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What would life be without competitions? If there was no one to push you, or no one for you to push, things would have been boring. In the true sense, does anyone really like to be competed against? In our natural human instinct, I don’t think so. Imagine if you were the most outstanding person in the class; everyone considered you to be a genius; you were well respected by your mates, then, suddenly, there’s a new kid in the block that knows far better than you. To make matters worse, all your folks that used to hang around you in awe, one by one, began to evaporate, and condense where your new mate is. Your first reaction will be, ‘what a heck? This new guy has taken away all my adorable stuff!’ The reason for your reaction is because, by nature, no one likes to be opposed. Have you ever noticed your boss’ reaction when you opposed his ‘breakthrough’ ideas with a minute thought-through-whiz kid-ground-breaking suggestion? He spent weeks ruminating on a strategy, but in one minute, you came up with something he never ever imagined. His funny face wasn’t because he’s a bad man; it is just natural.

In spite of nature, maturity states that competition is important. If it is, then we must go for it. Our feelings must take second place when it comes to someone doing better than us. In careers and professions, there will always be someone either better than you or driving you beyond the limit. In entrepreneurship, family, personal and corporate development, someone is in a corner, to stir you to action if you’re ready to run.

Sometime ago, I was challenged by a book written by a 19 year old lady. When I read it, I had a sleepless night, because I started reviewing on my mind, all the books and articles I’ve written if they were worth the standard. To me, that was a competition; a much needed one to make me stand up and put more fuel in my tank, so that I can drive faster and longer.

Why do we need competitors?

Competitors make us determine our strength: if you were an athlete practising to take part in an Olympic Games, any record you set outside a championship is unofficial because it doesn’t determine your true strength. All the goals scored during the practice session of any football club are irrelevant until they play against an opponent. The strength of Arsenal Football Club or Barcelona isn’t determined based on their beautiful jerseys; what determines it, is competition. Stop criticising your opponent; beat your opponent.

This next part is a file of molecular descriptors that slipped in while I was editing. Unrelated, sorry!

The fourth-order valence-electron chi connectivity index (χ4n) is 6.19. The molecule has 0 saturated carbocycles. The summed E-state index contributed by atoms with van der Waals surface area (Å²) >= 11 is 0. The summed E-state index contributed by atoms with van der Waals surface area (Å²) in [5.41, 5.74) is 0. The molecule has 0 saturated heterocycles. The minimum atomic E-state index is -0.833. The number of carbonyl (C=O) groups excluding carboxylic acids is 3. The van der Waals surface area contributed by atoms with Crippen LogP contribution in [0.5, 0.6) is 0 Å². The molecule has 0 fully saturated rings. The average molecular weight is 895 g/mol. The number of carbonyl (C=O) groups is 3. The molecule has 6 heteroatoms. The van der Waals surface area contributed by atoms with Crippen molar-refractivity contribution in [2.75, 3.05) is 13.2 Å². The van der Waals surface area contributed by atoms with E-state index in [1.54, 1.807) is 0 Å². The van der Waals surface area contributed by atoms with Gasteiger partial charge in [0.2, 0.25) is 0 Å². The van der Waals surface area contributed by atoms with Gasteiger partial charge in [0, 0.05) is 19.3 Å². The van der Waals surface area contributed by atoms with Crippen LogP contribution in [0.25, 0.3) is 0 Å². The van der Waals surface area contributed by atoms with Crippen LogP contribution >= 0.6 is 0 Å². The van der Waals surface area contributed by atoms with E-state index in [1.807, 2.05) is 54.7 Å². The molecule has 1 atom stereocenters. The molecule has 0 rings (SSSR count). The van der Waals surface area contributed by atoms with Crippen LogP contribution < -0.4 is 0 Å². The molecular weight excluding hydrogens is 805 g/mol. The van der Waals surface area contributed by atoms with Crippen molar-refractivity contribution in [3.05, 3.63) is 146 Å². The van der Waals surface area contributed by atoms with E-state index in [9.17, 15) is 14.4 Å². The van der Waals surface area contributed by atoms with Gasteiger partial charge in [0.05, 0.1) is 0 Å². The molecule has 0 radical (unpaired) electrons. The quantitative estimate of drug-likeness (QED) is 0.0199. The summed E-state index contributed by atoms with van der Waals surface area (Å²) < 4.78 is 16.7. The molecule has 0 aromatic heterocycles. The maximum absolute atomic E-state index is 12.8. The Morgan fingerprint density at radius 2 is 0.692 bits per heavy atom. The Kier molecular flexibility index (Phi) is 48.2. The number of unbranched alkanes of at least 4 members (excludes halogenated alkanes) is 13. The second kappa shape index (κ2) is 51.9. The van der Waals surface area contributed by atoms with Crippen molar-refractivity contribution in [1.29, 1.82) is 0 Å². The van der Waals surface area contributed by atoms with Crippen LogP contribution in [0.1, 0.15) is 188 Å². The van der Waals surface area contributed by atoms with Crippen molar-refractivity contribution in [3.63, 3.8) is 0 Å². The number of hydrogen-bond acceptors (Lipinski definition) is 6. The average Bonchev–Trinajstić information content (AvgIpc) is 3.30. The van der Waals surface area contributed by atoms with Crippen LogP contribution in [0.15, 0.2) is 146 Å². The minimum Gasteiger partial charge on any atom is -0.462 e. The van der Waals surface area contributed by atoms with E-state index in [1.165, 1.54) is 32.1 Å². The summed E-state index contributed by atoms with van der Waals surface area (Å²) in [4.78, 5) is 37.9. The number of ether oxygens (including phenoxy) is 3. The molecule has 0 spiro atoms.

Competitors make you determine your weakness: I always thought jogging was easy until I took part in one. With my mouth, I ran a million miles in one hour, but when it was time to put it to action, my secret was exposed.

I went out jogging with some folks; in less than one mile, I was panting like a harassed hyena.

You can’t know your weakness until you face competition. Knowing your weakness is actually an opportunity for you to re-strategise. Rather than re-strategise, some people turn it into gangster fight. Such people dampen the privilege of becoming better because they receded into less-than-childish behaviours.

Competitors make you conduct research: why do most companies conduct research? It is because they want to be ahead of their competitors. As a result of wanting to be ahead, they come up with more beautiful and quality products. If there were no competitions, we would probably, still be watching black and white televisions. If there wasn’t competitions, we would probably, still be using analogue phones. Competitions call for research; research makes better products!

Competitors make you a think tank: in an atmosphere of competition, you’re forced to put on your thinking cap. In this atmosphere, you develop the skills of creative idea generation and innovation. All because someone is at your back, therefore, you have to watch your back. If you don’t watch your back, what will hit you will come at the speed of light.

There are some products we used as children; today, we can’t even find them anymore. Those organisations maybe, thought that they were already formidable, therefore, no one could beat them, but they ended up being beaten. So, you may be ahead, but remember, there are billions of people following you from behind. If you don’t watch your pace, and increase your race, you’ll be overthrown.

Competitors awaken your promotional consciousness: it is true that some companies don’t advertise, but this is because government policies still support their monopoly. There is no organisation in an open market system with competitors everywhere that will not get up to push the positioning of its products in the marketplace. If you are reluctant to promote your brand, competitors will make you to. If you’re rigid in promoting your brand, you won’t stay long in the marketplace. Whether individually, privately or corporately, brands are involved in a war; only the most strategic wins the fight.

What other reasons make competition relevant? It energises your negotiation skills, helps you re-evaluate your position, makes you more proactive, and determines your emotional maturity and leadership style.

I know that there are unhealthy competitions, but good competitions are good for you!





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Ken is a leadership Motivation, Strategy and Personal Development Writer, Blogger and Speaker. He writes for a number of magazines and blogs. He is also a mentor and published author of several books.

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